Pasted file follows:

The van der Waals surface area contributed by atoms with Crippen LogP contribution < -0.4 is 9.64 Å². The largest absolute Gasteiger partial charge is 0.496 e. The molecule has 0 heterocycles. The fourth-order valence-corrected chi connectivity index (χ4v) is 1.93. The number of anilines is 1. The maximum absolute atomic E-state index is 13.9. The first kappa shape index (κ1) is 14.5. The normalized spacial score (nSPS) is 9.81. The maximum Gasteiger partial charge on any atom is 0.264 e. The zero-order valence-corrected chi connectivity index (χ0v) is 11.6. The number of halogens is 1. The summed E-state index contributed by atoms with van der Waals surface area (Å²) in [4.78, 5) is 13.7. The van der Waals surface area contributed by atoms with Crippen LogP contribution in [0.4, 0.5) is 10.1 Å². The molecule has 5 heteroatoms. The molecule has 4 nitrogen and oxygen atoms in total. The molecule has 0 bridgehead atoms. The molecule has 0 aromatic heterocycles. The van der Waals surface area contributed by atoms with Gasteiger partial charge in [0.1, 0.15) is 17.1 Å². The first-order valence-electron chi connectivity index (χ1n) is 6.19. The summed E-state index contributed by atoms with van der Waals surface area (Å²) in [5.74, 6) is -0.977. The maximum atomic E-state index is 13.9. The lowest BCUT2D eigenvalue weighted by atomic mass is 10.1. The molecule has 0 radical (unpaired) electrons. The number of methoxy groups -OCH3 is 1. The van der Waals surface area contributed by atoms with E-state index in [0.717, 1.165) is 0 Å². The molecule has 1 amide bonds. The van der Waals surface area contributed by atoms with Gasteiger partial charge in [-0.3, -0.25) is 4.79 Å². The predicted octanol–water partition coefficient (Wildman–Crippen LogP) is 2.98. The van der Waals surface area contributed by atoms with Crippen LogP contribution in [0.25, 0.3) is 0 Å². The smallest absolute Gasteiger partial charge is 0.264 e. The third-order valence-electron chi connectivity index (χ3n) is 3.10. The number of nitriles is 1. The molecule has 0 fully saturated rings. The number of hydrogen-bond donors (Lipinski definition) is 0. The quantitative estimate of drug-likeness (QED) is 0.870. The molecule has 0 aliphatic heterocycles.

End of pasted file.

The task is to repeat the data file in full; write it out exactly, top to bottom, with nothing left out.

The van der Waals surface area contributed by atoms with Crippen LogP contribution < -0.4 is 9.64 Å². The largest absolute Gasteiger partial charge is 0.496 e. The molecule has 0 heterocycles. The fourth-order valence-corrected chi connectivity index (χ4v) is 1.93. The number of anilines is 1. The maximum absolute atomic E-state index is 13.9. The first kappa shape index (κ1) is 14.5. The normalized spacial score (nSPS) is 9.81. The maximum Gasteiger partial charge on any atom is 0.264 e. The zero-order valence-corrected chi connectivity index (χ0v) is 11.6. The number of halogens is 1. The summed E-state index contributed by atoms with van der Waals surface area (Å²) in [4.78, 5) is 13.7. The van der Waals surface area contributed by atoms with Crippen LogP contribution in [0.4, 0.5) is 10.1 Å². The molecule has 5 heteroatoms. The molecule has 4 nitrogen and oxygen atoms in total. The molecule has 0 bridgehead atoms. The molecule has 0 aromatic heterocycles. The van der Waals surface area contributed by atoms with Gasteiger partial charge in [0.1, 0.15) is 17.1 Å². The first-order valence-electron chi connectivity index (χ1n) is 6.19. The summed E-state index contributed by atoms with van der Waals surface area (Å²) in [5.74, 6) is -0.977. The maximum atomic E-state index is 13.9. The lowest BCUT2D eigenvalue weighted by atomic mass is 10.1. The molecule has 0 radical (unpaired) electrons. The number of methoxy groups -OCH3 is 1. The van der Waals surface area contributed by atoms with E-state index in [0.717, 1.165) is 0 Å². The molecule has 1 amide bonds. The van der Waals surface area contributed by atoms with Gasteiger partial charge in [-0.3, -0.25) is 4.79 Å². The predicted octanol–water partition coefficient (Wildman–Crippen LogP) is 2.98. The van der Waals surface area contributed by atoms with Crippen LogP contribution in [0.25, 0.3) is 0 Å². The smallest absolute Gasteiger partial charge is 0.264 e. The third-order valence-electron chi connectivity index (χ3n) is 3.10. The number of nitriles is 1. The molecule has 0 fully saturated rings. The number of hydrogen-bond donors (Lipinski definition) is 0. The quantitative estimate of drug-likeness (QED) is 0.870. The molecule has 0 aliphatic heterocycles.